Category: North Yuba Naturalist

Local Fish: The North Yuba Naturalist [7/15]

By Katie O’Hara Kelly

Rainbow Trout

The most common fish in the North Yuba River is the Coastal Rainbow Trout, which is native to California, but has been planted locally. The 61 mile long North Yuba River is planted in two locations by the California Department of Fish and Wildlife, in April and June. There are also non-native German Brown Trout, that swim up to spawn from Bullard’s Bar Reservoir. Occasionally you might also find a non-native Brook Trout that has flowed out from a higher elevation lake, during a spring high water. Years ago there were also lots of Sucker Fish, but the River Otters have apparently eaten them all!

Fish start as eggs which hatch into larvae. The larvae are not able to feed themselves, and carry a yolk- sac in their bellies which provides their nutrition. At this stage they are called “alevins”. In about 2-3 weeks, the alevins will develop to the point where they can feed themselves (mainly zooplankton), and are called “fry”. When they develop scales and working fins they are called “fingerlings”. At about 2-3 years of age they will have grown to 18-20 inches in length and have become mature adults, ready to reproduce.

Trout larvae

Trout eat a variety of aquatic insects, that fly-fisherman are always trying to imitate. The underwater nymphs you are most likely to find easily in the river are Caddisflies, Helgrammites or Dobsonflies, Stoneflies, Mayflies, Dragonflies, and Damselflies. There are also tons of insects they prey on that inhabit, frequently visit, or accidentally land on the surface of the water such as, Water Striders, Whirligig Beetles, Water Boatmen, Midges, and Crickets. Trout will also eat fish, worms, and crustaceans.

Stonefly nymph

In turn, there are lots of natural predators that eat fish, including River Otters, Minks, Common Mergansers, Osprey,and Great Blue Herons. The river is a complex ecosystem in a delicate balance. Hopefully the river and the critters that depend on it for food and habitat, will keep flowing during this incredibly HOT summer. Pray for rain!

An Unusual Sighting! North Yuba Naturalist [7/8]

By Katie O’Hara Kelly


This week my friend Judy and I went up to the high-elevation meadows I mentioned in my previous “Wet Meadows” blog. About two miles before our destination, a Sooty Grouse female hopped out onto the dirt road along with her two chicks! What a surprise!! The female quickly ran across the road and flew up into a nearby Douglas Fir tree. The two chicks crossed after her and disappeared into the bushes. We slowly got out of the car and looked for the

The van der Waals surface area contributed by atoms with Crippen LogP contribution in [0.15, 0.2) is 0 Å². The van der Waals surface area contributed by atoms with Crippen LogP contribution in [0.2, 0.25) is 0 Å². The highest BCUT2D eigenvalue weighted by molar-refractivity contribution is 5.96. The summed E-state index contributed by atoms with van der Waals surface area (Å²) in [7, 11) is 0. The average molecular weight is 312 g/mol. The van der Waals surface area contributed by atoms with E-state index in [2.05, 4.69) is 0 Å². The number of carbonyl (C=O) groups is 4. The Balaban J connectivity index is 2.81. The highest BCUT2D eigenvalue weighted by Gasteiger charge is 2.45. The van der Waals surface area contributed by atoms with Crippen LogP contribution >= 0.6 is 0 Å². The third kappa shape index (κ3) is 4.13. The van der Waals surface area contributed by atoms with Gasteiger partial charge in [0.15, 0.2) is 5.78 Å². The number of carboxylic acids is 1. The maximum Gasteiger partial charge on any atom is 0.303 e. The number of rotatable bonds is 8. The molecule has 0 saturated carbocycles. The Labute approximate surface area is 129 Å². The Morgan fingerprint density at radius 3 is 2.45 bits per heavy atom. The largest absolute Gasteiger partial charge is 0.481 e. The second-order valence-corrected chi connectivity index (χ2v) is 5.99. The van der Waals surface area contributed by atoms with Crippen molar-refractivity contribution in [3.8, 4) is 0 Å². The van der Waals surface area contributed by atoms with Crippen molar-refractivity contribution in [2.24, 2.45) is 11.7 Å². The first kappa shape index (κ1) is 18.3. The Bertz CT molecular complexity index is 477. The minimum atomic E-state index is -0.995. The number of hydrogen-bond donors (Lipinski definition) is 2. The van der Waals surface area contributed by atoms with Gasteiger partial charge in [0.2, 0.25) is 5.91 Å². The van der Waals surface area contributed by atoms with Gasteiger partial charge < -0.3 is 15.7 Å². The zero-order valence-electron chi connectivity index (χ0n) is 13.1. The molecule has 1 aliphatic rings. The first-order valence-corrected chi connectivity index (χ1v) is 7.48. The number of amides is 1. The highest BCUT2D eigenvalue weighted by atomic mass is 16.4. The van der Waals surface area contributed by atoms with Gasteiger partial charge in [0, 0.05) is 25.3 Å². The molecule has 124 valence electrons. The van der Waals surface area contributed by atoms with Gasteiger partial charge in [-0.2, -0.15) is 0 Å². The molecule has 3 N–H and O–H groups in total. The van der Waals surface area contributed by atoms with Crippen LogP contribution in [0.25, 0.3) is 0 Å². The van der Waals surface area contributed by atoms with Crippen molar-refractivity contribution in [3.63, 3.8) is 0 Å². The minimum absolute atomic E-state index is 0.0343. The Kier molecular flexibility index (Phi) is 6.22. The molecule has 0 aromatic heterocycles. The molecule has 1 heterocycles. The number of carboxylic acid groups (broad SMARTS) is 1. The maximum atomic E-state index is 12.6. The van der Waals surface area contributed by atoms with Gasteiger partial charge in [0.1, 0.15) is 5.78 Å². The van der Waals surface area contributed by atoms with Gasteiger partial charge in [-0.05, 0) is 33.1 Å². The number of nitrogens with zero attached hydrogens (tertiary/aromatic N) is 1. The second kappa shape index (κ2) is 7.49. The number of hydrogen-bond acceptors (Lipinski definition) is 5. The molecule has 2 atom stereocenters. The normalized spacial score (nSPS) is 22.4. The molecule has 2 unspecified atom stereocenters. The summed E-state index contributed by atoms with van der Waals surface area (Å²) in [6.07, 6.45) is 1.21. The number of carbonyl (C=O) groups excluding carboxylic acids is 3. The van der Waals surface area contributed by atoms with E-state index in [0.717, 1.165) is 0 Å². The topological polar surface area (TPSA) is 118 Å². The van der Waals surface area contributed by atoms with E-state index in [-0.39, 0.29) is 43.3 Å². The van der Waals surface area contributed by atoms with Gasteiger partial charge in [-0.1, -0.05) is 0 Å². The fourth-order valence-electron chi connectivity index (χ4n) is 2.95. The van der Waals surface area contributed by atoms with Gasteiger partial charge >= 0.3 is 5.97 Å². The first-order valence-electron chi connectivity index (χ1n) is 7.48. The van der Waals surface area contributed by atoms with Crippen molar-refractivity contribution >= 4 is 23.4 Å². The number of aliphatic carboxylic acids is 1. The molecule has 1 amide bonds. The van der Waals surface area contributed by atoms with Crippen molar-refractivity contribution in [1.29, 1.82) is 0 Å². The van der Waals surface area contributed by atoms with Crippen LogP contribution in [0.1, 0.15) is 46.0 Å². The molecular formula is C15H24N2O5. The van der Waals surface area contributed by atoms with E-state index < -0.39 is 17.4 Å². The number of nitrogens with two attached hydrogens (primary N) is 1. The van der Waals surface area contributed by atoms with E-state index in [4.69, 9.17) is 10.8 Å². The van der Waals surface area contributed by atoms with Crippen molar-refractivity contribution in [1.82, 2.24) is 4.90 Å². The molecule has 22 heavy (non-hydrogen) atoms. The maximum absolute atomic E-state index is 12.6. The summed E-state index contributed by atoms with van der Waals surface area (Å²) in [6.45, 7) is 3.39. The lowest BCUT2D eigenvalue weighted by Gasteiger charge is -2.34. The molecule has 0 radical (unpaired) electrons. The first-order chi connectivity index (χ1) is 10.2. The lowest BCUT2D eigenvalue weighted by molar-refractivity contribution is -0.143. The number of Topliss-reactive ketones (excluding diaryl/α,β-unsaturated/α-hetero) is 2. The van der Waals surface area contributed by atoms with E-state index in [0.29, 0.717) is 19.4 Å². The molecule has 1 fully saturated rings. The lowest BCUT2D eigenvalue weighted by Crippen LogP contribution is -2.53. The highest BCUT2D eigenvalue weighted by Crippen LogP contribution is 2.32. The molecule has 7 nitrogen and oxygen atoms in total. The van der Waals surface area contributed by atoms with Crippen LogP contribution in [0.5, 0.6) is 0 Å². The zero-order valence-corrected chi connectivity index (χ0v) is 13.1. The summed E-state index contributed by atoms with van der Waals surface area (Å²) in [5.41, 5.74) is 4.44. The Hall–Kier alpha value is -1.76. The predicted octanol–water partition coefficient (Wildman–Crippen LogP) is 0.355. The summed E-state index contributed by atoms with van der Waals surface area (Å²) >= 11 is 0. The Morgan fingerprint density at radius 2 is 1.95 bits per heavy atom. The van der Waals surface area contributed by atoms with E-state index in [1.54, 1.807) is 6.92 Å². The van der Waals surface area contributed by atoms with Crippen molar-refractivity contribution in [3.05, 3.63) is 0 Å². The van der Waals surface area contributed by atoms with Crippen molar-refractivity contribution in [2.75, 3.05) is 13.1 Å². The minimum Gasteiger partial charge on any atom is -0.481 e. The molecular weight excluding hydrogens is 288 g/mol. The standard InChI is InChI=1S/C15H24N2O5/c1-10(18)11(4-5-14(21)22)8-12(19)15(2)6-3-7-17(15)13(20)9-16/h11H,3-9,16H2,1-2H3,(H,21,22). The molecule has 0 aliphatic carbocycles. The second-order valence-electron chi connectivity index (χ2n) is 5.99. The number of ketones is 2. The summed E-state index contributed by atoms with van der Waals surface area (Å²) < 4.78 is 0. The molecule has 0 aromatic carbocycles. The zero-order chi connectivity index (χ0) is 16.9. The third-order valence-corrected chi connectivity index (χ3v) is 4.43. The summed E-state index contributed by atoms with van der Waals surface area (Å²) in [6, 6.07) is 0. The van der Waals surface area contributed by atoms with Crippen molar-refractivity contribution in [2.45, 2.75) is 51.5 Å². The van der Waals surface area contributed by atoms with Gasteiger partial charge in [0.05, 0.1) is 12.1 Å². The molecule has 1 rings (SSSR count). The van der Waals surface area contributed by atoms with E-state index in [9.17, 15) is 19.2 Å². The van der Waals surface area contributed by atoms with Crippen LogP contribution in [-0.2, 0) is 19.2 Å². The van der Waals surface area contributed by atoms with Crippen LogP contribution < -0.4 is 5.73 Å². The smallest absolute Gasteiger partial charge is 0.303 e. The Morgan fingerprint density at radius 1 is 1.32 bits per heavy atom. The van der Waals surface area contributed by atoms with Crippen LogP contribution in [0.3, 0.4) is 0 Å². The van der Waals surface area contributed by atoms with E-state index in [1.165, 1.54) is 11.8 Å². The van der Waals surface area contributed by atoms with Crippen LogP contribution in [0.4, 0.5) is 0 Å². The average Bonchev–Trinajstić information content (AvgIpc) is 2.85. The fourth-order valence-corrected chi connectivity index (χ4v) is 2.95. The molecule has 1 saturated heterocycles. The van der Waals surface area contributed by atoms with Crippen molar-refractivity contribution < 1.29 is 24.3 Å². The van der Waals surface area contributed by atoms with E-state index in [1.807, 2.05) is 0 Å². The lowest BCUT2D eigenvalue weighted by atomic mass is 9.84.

Sooty Grouse Female

female. We quickly spotted her fairly high up in the tree. To our utter amazement, we also spotted a big male in the same tree doing a full-on mating display for her! WOW!!!

The mating display went on for about two full minutes! The male inflated his warty-looking golden-yellow air sacs, raised up its bright-red crest feathers, spread its tail in a broad semi-circle, and paraded back and forth on a branch, while emitting a series of loud and low “hoots”. The female looked on from a lower branch while emitting a few whinny-like calls!!! We were entranced as we watched from 50 feet below!

Sooty Grouse Male

During mating season males sing almost continuously during the day and sometimes into the night! They sing to attract females and to warn off competing males from their territory. The sound is like no other birdsong. I think is sounds like a loud and low “galump, galump” mixed in with a throaty swallow! Definitely not your usual
owl “hoot”!

David Lucas describes it perfectly in the following quote from his book Sierra Nevada Birds. “…males give eerie, booming calls that resonate all day through the somber forests. Their calls are ventriloquial and deep in pitch, sounding somewhat like someone thumping on a waterlogged tub in the distance.”

At one point the two birds seemed to converge, but they were hidden by a tangle of branches so we don’t know if they mated. Apparently, a male Sooty Grouse will attempt to mate with any female coming into its territory, even females who already have chicks!!! Males mate with lots of females, but it is not known if females mate with more than one male.

After mating, the female alone makes a nest, incubates the eggs, and broods the young. The nest is just a shallow “scrape” on the ground either out in the open or under the cover of a log, stump, or shrub.

Sooty Grouse Chicks

They lay one clutch a year, containing 1-12 eggs. After 26 days of incubation, the eggs hatch. The chicks are born precocial, and leave the nest within 12-24 hours. The female will brood the chicks at night when they are small. For their first ten days chicks feed on insects, but then switch to a diet of flowers, leaves, berries, conifer needles, and seeds. The chicks stay with their mother until late summer or early fall. She doesn’t feed them but acts as a watchman/guard while they self-feed. In the winter adults and juveniles feed exclusively on conifer needles.


So that’s a brief synopsis of what I’ve learned about the Sooty Grouse! To see them in person was an amazing experience! Apparently it’s quite uncommon to witness a mating display! We will remember and treasure this incredible wild encounter forever!